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Corks, Screwed?

In February, Decanter ran an article claiming that Bordeaux first growth Château Margaux plans to start using screw caps on its second label, Pavillon. Though Margaux publicly announced years ago that it was experimenting with this closure, if they are indeed going forward with it, the move will lend some serious legitimacy to a bottle closure too often associated with low quality.

One of my Lot18 co-workers with a background in wine retail recently mentioned that his customers would often outright dismiss screw-cap bottles as garbage, often missing out on some incredible wines. Don’t make this same mistake. If you do just a little research – no more than with any cork-closed wine – you can get fantastic bottles from very serious producers.

While Château Margaux’s experimenting with less traditional closures would be a major step, the fact is that even without the first growth’s signoff (which would, of course, be delivered with a very large quill pen), the progress of screw caps is pretty much inevitable. Screw caps are gradually finding a place on the tops of high-quality-wine bottles, and we should all be happier for it.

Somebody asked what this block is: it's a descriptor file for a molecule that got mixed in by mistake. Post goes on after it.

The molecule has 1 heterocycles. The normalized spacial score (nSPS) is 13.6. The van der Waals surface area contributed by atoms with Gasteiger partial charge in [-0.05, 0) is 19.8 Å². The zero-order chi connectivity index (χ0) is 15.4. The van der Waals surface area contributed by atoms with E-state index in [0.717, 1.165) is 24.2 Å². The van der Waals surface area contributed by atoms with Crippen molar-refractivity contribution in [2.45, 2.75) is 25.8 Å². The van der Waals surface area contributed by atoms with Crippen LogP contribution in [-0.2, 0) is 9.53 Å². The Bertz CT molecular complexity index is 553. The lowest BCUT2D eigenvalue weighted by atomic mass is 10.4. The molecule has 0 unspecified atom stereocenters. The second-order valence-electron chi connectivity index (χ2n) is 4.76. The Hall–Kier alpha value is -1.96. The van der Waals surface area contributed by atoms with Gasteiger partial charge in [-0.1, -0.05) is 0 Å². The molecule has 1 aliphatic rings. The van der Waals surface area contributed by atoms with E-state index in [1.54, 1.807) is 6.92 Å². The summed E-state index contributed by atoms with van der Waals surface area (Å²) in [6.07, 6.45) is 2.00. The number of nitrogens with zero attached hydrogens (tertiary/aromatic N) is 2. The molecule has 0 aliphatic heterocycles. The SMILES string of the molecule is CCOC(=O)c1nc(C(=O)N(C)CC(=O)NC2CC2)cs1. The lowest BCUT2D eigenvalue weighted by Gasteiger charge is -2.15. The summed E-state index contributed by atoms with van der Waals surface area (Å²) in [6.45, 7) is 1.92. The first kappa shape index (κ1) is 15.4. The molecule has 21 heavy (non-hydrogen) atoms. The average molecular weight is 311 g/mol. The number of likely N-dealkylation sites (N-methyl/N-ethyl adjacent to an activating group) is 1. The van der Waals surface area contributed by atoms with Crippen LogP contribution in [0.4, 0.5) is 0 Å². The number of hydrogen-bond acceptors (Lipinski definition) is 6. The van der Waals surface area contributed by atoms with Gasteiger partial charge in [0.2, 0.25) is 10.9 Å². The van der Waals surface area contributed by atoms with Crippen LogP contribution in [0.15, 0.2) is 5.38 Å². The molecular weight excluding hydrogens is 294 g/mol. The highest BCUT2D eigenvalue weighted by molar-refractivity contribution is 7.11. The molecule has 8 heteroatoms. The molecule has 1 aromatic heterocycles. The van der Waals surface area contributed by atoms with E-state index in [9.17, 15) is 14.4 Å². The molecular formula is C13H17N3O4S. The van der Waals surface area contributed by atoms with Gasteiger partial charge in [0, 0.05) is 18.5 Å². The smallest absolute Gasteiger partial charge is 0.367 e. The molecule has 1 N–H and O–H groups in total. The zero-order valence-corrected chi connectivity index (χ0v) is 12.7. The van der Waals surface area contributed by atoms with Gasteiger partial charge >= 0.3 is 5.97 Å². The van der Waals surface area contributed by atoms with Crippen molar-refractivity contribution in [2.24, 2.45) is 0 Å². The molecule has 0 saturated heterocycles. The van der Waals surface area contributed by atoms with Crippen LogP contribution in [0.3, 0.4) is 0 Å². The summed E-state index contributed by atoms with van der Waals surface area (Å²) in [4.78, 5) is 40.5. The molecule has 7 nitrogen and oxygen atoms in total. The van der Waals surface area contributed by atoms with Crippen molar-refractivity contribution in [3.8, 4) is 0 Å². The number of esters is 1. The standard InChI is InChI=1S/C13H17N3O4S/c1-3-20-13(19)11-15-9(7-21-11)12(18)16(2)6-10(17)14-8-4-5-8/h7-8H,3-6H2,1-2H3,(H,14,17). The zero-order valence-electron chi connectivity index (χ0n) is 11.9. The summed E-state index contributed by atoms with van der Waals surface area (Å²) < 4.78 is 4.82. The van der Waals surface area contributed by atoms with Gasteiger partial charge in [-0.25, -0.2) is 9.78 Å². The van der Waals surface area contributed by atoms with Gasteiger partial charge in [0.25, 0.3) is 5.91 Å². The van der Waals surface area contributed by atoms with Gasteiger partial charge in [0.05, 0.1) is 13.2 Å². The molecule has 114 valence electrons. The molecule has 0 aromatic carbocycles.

Why? For one thing, there’s far less risk of a wine being ruined by certain faults, such as cork taint; cork introduces the possibility of TCA (2,4,6-trichloroanisole) contamination, which produces a smell and taste reminiscent of wet newspaper and mold. On the other hand, some experts believe that cork benefits certain wines, especially reds, with long-term aging potential, as it allows the wine to oxygenate ever so slightly and ever so slowly. But because many wines are intended to be drunk relatively young anyway, usefulness of cork in this respect is limited and merely introduces another way a wine might be damaged. And unlike the small nightmares that are synthetic corks – an unnecessary, annoying variation on the traditional ones – screw caps actually make the business of opening a bottle easier.

Admittedly, what screw caps are missing is the romance and ritual of popping a (real) cork – it does feel more like opening a soda bottle. But that said, not having to fumble with a corkscrew, or worse yet, realizing that yours is lost somewhere in the bowels of your kitchen junk drawer, can be worth this minor sacrifice.

I’m personally optimistic about the long-term potential of the glass stoppers that are starting to gain traction in Germany – they have all the charm of a perfume bottle, are easy to open and easy to reseal – but they’re much newer to market and significantly more expensive. For the time being, however, give your well-worn corkscrew a rest and taste the exceptional quality of a few great wines that are sealed with screw caps.

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